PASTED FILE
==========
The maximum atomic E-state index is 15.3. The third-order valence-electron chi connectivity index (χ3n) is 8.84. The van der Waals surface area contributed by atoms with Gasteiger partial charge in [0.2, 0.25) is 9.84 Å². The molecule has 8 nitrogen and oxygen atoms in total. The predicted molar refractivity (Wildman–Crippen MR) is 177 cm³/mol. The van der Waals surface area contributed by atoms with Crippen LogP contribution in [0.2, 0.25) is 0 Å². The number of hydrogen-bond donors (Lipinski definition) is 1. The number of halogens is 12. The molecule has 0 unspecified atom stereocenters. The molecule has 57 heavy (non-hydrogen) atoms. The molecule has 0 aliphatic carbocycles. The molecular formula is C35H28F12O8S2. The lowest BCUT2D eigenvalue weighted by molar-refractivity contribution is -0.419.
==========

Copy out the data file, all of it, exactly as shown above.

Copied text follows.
The maximum atomic E-state index is 15.3. The third-order valence-electron chi connectivity index (χ3n) is 8.84. The van der Waals surface area contributed by atoms with Gasteiger partial charge in [0.2, 0.25) is 9.84 Å². The molecule has 8 nitrogen and oxygen atoms in total. The predicted molar refractivity (Wildman–Crippen MR) is 177 cm³/mol. The van der Waals surface area contributed by atoms with Crippen LogP contribution in [0.2, 0.25) is 0 Å². The number of hydrogen-bond donors (Lipinski definition) is 1. The number of halogens is 12. The molecule has 0 unspecified atom stereocenters. The molecule has 57 heavy (non-hydrogen) atoms. The molecule has 0 aliphatic carbocycles. The molecular formula is C35H28F12O8S2. The lowest BCUT2D eigenvalue weighted by molar-refractivity contribution is -0.419.